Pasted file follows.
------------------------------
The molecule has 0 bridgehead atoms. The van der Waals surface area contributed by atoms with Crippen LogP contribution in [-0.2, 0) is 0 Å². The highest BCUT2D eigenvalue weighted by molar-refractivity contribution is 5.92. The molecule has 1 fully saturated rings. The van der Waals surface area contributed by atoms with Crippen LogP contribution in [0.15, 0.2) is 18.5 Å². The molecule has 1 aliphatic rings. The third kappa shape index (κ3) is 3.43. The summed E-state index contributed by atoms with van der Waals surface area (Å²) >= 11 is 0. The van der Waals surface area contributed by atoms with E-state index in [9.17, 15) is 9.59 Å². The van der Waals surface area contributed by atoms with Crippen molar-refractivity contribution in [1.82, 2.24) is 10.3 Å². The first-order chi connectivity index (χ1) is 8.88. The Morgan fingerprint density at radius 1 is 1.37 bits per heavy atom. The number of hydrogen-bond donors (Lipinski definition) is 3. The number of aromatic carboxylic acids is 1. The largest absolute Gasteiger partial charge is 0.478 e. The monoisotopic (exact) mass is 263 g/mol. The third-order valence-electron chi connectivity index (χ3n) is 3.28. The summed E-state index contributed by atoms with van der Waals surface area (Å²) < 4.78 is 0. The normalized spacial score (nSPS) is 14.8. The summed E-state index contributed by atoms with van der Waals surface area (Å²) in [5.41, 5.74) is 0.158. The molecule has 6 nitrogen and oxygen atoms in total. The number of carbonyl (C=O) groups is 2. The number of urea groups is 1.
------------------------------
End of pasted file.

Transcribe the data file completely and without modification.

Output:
The molecule has 0 bridgehead atoms. The van der Waals surface area contributed by atoms with Crippen LogP contribution in [-0.2, 0) is 0 Å². The highest BCUT2D eigenvalue weighted by molar-refractivity contribution is 5.92. The molecule has 1 fully saturated rings. The van der Waals surface area contributed by atoms with Crippen LogP contribution in [0.15, 0.2) is 18.5 Å². The molecule has 1 aliphatic rings. The third kappa shape index (κ3) is 3.43. The summed E-state index contributed by atoms with van der Waals surface area (Å²) >= 11 is 0. The van der Waals surface area contributed by atoms with E-state index in [9.17, 15) is 9.59 Å². The van der Waals surface area contributed by atoms with Crippen molar-refractivity contribution in [1.82, 2.24) is 10.3 Å². The first-order chi connectivity index (χ1) is 8.88. The Morgan fingerprint density at radius 1 is 1.37 bits per heavy atom. The number of hydrogen-bond donors (Lipinski definition) is 3. The number of aromatic carboxylic acids is 1. The largest absolute Gasteiger partial charge is 0.478 e. The monoisotopic (exact) mass is 263 g/mol. The third-order valence-electron chi connectivity index (χ3n) is 3.28. The summed E-state index contributed by atoms with van der Waals surface area (Å²) < 4.78 is 0. The normalized spacial score (nSPS) is 14.8. The summed E-state index contributed by atoms with van der Waals surface area (Å²) in [5.41, 5.74) is 0.158. The molecule has 6 nitrogen and oxygen atoms in total. The number of carbonyl (C=O) groups is 2. The number of urea groups is 1.